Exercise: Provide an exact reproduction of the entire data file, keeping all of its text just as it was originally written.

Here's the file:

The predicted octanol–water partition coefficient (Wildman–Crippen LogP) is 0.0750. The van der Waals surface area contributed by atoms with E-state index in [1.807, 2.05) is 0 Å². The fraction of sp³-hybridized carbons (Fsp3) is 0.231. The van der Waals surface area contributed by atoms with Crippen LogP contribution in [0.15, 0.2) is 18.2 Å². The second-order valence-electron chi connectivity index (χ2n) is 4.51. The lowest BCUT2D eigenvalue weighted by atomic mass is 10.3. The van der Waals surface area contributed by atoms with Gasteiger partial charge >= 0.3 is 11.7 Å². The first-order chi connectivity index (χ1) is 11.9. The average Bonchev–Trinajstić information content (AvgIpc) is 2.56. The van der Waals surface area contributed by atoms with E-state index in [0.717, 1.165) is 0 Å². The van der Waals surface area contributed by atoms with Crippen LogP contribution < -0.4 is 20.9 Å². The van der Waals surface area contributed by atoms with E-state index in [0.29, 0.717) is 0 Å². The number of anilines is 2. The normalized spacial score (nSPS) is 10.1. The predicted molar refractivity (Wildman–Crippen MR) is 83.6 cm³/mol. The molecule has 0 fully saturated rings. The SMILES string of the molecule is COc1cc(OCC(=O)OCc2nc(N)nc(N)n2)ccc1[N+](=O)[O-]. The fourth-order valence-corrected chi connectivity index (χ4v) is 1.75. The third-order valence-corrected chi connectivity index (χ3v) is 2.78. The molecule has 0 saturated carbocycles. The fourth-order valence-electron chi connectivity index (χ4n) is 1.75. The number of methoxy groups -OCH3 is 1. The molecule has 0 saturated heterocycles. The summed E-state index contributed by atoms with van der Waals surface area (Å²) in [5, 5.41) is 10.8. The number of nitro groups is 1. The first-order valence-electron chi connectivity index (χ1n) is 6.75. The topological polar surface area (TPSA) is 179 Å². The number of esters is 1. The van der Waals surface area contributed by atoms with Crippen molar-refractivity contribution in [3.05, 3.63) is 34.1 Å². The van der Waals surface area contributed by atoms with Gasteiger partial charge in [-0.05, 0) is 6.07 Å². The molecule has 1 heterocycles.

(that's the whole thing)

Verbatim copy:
The predicted octanol–water partition coefficient (Wildman–Crippen LogP) is 0.0750. The van der Waals surface area contributed by atoms with E-state index in [1.807, 2.05) is 0 Å². The fraction of sp³-hybridized carbons (Fsp3) is 0.231. The van der Waals surface area contributed by atoms with Crippen LogP contribution in [0.15, 0.2) is 18.2 Å². The second-order valence-electron chi connectivity index (χ2n) is 4.51. The lowest BCUT2D eigenvalue weighted by atomic mass is 10.3. The van der Waals surface area contributed by atoms with Gasteiger partial charge >= 0.3 is 11.7 Å². The first-order chi connectivity index (χ1) is 11.9. The average Bonchev–Trinajstić information content (AvgIpc) is 2.56. The van der Waals surface area contributed by atoms with E-state index in [0.717, 1.165) is 0 Å². The van der Waals surface area contributed by atoms with Crippen LogP contribution < -0.4 is 20.9 Å². The van der Waals surface area contributed by atoms with E-state index in [0.29, 0.717) is 0 Å². The number of anilines is 2. The normalized spacial score (nSPS) is 10.1. The predicted molar refractivity (Wildman–Crippen MR) is 83.6 cm³/mol. The molecule has 0 fully saturated rings. The SMILES string of the molecule is COc1cc(OCC(=O)OCc2nc(N)nc(N)n2)ccc1[N+](=O)[O-]. The fourth-order valence-corrected chi connectivity index (χ4v) is 1.75. The third-order valence-corrected chi connectivity index (χ3v) is 2.78. The molecule has 0 saturated carbocycles. The fourth-order valence-electron chi connectivity index (χ4n) is 1.75. The number of methoxy groups -OCH3 is 1. The molecule has 0 saturated heterocycles. The summed E-state index contributed by atoms with van der Waals surface area (Å²) in [5, 5.41) is 10.8. The number of nitro groups is 1. The first-order valence-electron chi connectivity index (χ1n) is 6.75. The topological polar surface area (TPSA) is 179 Å². The number of esters is 1. The van der Waals surface area contributed by atoms with Crippen molar-refractivity contribution in [3.05, 3.63) is 34.1 Å². The van der Waals surface area contributed by atoms with Gasteiger partial charge in [-0.05, 0) is 6.07 Å². The molecule has 1 heterocycles.